Affective and context-aware personal assistant
Motivated by my wish to create better context and user-aware recommendation systems, in 2001 I started looking at affective computing, a paradigm that takes into account users’ emotions as well as other context information and preferences. Mood (or affective state) is important to me in filtering through my personal preferences, so I decided to give the same capabilities to the digital personal assistants. The system was distributed, with a wireless mobile device (an Compaq iPaq at that point) playing the role of the mobile interface to a user and the inference engine, user profiles and other data residing on a server. The initial scenario implemented was in a museum, where suggestions for exhibits be visited changed based on the user’s mood: e.g., “when feeling blue I prefer to see more seascapes or I prefer this painter more”. The inference engine was built using a CSP (Constraint Satisfaction Problem) representation. Later prototypes extended this system into other scenarios, such as music and news recommendation based on mood and other context information. In 2002 the focus moved towards home environments and I worked in designing and building affect and context-aware services for single and multi-visitor scenarios. In all prototypes I mainly focused on adapting applications and services based on user information and not on emotion sensing. The current mood was selected by the end user through the mobile device interface.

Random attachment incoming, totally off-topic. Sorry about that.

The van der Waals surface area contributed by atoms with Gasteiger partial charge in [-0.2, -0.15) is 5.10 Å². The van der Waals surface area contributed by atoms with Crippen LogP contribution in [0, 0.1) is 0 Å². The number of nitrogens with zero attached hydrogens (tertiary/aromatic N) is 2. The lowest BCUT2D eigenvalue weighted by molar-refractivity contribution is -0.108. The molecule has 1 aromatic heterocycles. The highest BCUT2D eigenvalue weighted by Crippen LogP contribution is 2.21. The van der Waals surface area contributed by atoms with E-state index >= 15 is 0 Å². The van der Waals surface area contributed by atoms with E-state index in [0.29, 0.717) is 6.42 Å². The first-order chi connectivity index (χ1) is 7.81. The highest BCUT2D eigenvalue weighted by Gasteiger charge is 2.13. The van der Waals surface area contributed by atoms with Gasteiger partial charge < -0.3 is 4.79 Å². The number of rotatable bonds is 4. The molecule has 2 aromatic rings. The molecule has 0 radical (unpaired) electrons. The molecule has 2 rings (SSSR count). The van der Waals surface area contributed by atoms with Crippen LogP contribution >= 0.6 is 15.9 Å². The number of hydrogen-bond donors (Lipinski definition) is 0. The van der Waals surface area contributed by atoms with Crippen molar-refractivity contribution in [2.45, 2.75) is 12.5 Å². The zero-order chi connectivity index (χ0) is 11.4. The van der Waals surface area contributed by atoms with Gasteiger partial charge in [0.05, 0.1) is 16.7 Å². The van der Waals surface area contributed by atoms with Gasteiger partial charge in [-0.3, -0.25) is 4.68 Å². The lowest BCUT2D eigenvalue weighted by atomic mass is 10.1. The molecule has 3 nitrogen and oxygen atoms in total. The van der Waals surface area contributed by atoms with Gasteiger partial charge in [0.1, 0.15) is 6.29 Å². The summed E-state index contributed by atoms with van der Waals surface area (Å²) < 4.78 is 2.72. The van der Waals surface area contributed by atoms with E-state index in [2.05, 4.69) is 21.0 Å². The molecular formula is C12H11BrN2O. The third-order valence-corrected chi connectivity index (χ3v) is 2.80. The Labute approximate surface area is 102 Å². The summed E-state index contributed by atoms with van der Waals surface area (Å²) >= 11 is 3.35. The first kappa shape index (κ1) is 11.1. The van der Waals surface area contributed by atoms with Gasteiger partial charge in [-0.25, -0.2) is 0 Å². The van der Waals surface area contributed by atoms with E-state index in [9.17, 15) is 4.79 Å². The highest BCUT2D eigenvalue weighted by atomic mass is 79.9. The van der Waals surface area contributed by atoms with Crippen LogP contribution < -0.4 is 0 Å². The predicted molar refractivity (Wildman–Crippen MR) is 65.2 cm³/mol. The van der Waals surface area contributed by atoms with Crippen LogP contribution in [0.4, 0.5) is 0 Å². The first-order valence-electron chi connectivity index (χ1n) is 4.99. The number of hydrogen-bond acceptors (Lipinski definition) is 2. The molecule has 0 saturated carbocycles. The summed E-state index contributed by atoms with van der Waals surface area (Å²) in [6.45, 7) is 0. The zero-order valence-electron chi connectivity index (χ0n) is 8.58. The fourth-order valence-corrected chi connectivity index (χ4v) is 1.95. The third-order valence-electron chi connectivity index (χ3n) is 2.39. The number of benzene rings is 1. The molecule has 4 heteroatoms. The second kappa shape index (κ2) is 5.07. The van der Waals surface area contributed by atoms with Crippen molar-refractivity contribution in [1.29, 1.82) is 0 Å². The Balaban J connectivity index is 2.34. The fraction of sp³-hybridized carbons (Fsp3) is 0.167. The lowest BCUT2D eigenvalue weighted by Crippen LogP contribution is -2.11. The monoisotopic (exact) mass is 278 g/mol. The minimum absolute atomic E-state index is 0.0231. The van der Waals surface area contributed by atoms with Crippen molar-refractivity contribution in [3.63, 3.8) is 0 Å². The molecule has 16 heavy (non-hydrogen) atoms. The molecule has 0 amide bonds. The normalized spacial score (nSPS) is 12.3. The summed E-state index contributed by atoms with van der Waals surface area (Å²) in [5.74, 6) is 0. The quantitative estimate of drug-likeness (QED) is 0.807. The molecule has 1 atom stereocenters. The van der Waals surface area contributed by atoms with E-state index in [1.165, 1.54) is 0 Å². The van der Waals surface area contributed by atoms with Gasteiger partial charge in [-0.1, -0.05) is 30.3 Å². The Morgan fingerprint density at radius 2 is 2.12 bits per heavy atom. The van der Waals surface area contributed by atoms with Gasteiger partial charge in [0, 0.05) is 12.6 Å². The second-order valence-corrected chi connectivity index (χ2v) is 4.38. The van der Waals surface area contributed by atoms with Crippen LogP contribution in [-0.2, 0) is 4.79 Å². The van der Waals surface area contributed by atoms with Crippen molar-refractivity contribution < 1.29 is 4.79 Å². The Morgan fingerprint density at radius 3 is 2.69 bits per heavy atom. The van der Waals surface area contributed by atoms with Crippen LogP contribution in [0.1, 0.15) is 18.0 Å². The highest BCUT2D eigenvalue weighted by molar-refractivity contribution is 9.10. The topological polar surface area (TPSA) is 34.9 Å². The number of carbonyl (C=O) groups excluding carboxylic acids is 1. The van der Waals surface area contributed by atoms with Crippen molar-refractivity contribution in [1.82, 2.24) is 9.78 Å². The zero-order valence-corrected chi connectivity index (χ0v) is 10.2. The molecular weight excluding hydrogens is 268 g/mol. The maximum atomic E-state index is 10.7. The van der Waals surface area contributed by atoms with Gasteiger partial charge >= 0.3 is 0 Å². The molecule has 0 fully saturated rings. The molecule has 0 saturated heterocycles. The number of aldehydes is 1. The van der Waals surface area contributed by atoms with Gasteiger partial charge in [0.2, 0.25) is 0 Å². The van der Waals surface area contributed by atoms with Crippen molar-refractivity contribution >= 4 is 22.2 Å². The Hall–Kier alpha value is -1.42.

The selection was then used together with some other recorded context information (e.g., time, place) and user’s profile to make certain recommendations, such as what events to attend, what movies to watch, etc. External information sources, such as news feeds, weather status, local events, were also used.
The theme of context-aware personal assistants continued to appear throughout my further work in Nokia and afterwards in various scenarios and projects.
Other project members: Jerome Chevillat (2001), Agathe Battestini (summer intern, 2002), Vincent Schickel-Zuber (intern, 2003).
Related publication: D. Pavel, J. Hemanus, “What’s mood got to do with this?”, NRC Advance Magazine, 2003.